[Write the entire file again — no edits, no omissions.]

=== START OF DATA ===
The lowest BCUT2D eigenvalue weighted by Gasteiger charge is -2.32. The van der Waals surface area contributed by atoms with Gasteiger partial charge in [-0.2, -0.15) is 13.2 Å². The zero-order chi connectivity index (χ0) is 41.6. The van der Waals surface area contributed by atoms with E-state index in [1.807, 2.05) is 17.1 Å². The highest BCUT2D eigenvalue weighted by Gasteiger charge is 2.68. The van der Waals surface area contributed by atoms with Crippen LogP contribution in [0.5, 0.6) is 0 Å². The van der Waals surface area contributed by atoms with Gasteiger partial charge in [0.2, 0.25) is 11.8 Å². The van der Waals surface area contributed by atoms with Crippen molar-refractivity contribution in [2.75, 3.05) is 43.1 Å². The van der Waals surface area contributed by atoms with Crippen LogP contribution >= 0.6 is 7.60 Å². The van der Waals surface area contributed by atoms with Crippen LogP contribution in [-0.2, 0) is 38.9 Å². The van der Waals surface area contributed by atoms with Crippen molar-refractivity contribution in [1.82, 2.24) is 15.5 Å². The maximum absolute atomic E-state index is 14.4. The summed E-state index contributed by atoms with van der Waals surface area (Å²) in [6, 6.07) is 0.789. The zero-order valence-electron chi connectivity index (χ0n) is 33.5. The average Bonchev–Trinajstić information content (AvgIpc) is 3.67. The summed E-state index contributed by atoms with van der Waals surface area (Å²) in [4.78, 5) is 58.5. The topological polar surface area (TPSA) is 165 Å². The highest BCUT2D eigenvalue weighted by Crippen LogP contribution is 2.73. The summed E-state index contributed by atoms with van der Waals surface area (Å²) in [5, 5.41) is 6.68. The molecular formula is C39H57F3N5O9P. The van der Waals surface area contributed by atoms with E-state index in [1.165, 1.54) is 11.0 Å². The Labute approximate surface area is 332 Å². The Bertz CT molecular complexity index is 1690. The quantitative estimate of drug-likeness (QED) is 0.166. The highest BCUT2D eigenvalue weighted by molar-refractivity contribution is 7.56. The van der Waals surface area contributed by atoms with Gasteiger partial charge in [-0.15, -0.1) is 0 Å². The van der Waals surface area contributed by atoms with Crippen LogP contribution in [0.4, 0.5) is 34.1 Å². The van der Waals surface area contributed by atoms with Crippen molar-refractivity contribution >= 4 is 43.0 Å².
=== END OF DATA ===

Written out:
The lowest BCUT2D eigenvalue weighted by Gasteiger charge is -2.32. The van der Waals surface area contributed by atoms with Gasteiger partial charge in [-0.2, -0.15) is 13.2 Å². The zero-order chi connectivity index (χ0) is 41.6. The van der Waals surface area contributed by atoms with E-state index in [1.807, 2.05) is 17.1 Å². The highest BCUT2D eigenvalue weighted by Gasteiger charge is 2.68. The van der Waals surface area contributed by atoms with Crippen LogP contribution in [0.5, 0.6) is 0 Å². The van der Waals surface area contributed by atoms with Gasteiger partial charge in [0.2, 0.25) is 11.8 Å². The van der Waals surface area contributed by atoms with Crippen molar-refractivity contribution in [2.75, 3.05) is 43.1 Å². The van der Waals surface area contributed by atoms with Crippen LogP contribution >= 0.6 is 7.60 Å². The van der Waals surface area contributed by atoms with Crippen LogP contribution in [-0.2, 0) is 38.9 Å². The van der Waals surface area contributed by atoms with Crippen molar-refractivity contribution in [1.82, 2.24) is 15.5 Å². The maximum absolute atomic E-state index is 14.4. The summed E-state index contributed by atoms with van der Waals surface area (Å²) in [6, 6.07) is 0.789. The zero-order valence-electron chi connectivity index (χ0n) is 33.5. The average Bonchev–Trinajstić information content (AvgIpc) is 3.67. The summed E-state index contributed by atoms with van der Waals surface area (Å²) in [4.78, 5) is 58.5. The topological polar surface area (TPSA) is 165 Å². The highest BCUT2D eigenvalue weighted by Crippen LogP contribution is 2.73. The summed E-state index contributed by atoms with van der Waals surface area (Å²) in [5, 5.41) is 6.68. The molecular formula is C39H57F3N5O9P. The van der Waals surface area contributed by atoms with E-state index in [1.165, 1.54) is 11.0 Å². The Labute approximate surface area is 332 Å². The Bertz CT molecular complexity index is 1690. The quantitative estimate of drug-likeness (QED) is 0.166. The highest BCUT2D eigenvalue weighted by molar-refractivity contribution is 7.56. The van der Waals surface area contributed by atoms with Gasteiger partial charge in [-0.15, -0.1) is 0 Å². The van der Waals surface area contributed by atoms with Crippen LogP contribution in [0.4, 0.5) is 34.1 Å². The van der Waals surface area contributed by atoms with Crippen molar-refractivity contribution >= 4 is 43.0 Å².